In the early 1970s, young men in Finland were dying from heart attacks at the highest rates in the industrialized world. In the North Karelia region of the country, home to 180,000 people, every family knew the pain of watching a young and fit man die young. While the Finns had very little obesity and very few sedentary jobs (factors that should have protected them from heart disease), they had very high blood cholesterol and elevated blood pressure, and smoking was rampant.
In 1972, the Finnish government launched the North Karelia Project with the goal of lowering the quantity and type of fats eaten and to improve smoking rates. They coordinated an education program in schools, medical facilities, media, work sites, supermarkets, and even worked with the food industry to emphasize the health risks of smoking and offer tips to quit.
Residents were asked to switch from butter to vegetable oil-based margarine and replace whole milk with low-fat milk. By 1977, the drop in heart deaths was sufficiently impressive to roll the project out to the entire country and over 30 years of data are available.
Did the residents respond? They sure did. The rate of using butter on bread fell from 90 percent to less than 5 percent and one-third of the population began to drink skim or 1 percent milk, up from zero at the outset. Overall dietary fat intake dropped and saturated fats fell to 16 percent of calories.
Beginning in 1979, the government introduced an additional goal of eating vegetables six to seven times a week. By 2004, about a quarter of the men and one-third of the women of Finland were reaching that goal. Smoking in men fell from 52 percent to 31 percent and remained under 20 percent in women, the lowest in Europe.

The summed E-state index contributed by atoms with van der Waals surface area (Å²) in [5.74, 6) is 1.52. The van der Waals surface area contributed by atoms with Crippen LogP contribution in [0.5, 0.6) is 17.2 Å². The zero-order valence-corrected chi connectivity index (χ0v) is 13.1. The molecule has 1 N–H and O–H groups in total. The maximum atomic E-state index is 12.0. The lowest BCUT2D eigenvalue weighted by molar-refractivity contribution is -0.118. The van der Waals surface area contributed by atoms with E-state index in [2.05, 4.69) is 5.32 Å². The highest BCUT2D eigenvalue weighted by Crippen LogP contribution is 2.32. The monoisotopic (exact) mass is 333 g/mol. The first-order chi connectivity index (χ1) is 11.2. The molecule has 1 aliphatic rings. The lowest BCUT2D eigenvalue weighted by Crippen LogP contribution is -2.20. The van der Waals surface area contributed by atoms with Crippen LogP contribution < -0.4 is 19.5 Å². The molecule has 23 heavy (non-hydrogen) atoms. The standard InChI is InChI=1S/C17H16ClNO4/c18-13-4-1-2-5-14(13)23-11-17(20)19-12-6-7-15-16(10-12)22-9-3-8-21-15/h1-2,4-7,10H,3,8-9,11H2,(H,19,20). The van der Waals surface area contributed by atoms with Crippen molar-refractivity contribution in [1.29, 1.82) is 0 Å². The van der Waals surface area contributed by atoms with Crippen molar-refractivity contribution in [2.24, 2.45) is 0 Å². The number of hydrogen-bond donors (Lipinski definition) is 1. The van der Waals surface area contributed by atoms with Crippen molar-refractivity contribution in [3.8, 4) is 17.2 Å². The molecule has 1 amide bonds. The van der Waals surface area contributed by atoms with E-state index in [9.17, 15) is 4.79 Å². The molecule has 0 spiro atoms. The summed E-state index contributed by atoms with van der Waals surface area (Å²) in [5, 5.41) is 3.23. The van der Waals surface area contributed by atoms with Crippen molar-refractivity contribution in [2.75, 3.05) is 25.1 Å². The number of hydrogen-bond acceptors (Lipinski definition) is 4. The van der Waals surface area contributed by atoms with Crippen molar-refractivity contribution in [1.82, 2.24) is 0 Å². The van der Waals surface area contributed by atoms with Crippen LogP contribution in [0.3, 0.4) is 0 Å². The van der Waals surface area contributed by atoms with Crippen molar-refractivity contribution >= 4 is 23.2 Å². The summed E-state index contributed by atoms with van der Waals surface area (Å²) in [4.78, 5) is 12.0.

What were the results?
The results for dying at a young age were stunning. In North Karelia, men between the ages of 35 and 64 years enjoyed a drop in overall death by 62 percent, heart attack deaths fell 85 percent, all cancers deaths dropped by 65 percent, and lung cancers decreased by 80 percent. For the entire Finnish nation, the chances of dying from a heart attack during working years was reduced by a whopping 80 percent! When researchers looked at what caused the dramatic improvements in health, they found that the most powerful factor was the drop in animal saturated fat.
Has there been any follow-up in terms of the habits and health of the citizens of Finland 40 years after this amazing social experiment? A recent survey showed that the Finnish people continue to reductions in blood pressure and smoking. Of some concern, the average cholesterol in the subjects reached a nadir in 2007 and is climbing some. I suspect this is due to the proliferation of processed foods throughout Europe.
The lessons of Finland are powerful and point to ability of simple, coordinated, and consistent messages to the public and our families to not smoke, reduce animal fat intake, and increase vegetables and fruits in our diets to avoid unnecessary early deaths. The message that butter and animal fat is healthy is often heard and may confuse you, but the health boom in Finland teaches a powerful lesson that cannot be ignored.
My advice as a cardiologist with decades of experience? If anyone recommends you eat a diet high in animal fats like butter and meat, ask them if they have any long-term data on preventing heart disease, the No. 1 killer in the world. Heart attacks are preventable and putting your fork in a plant, green or starchy (instead of an animal) remains your best health decision.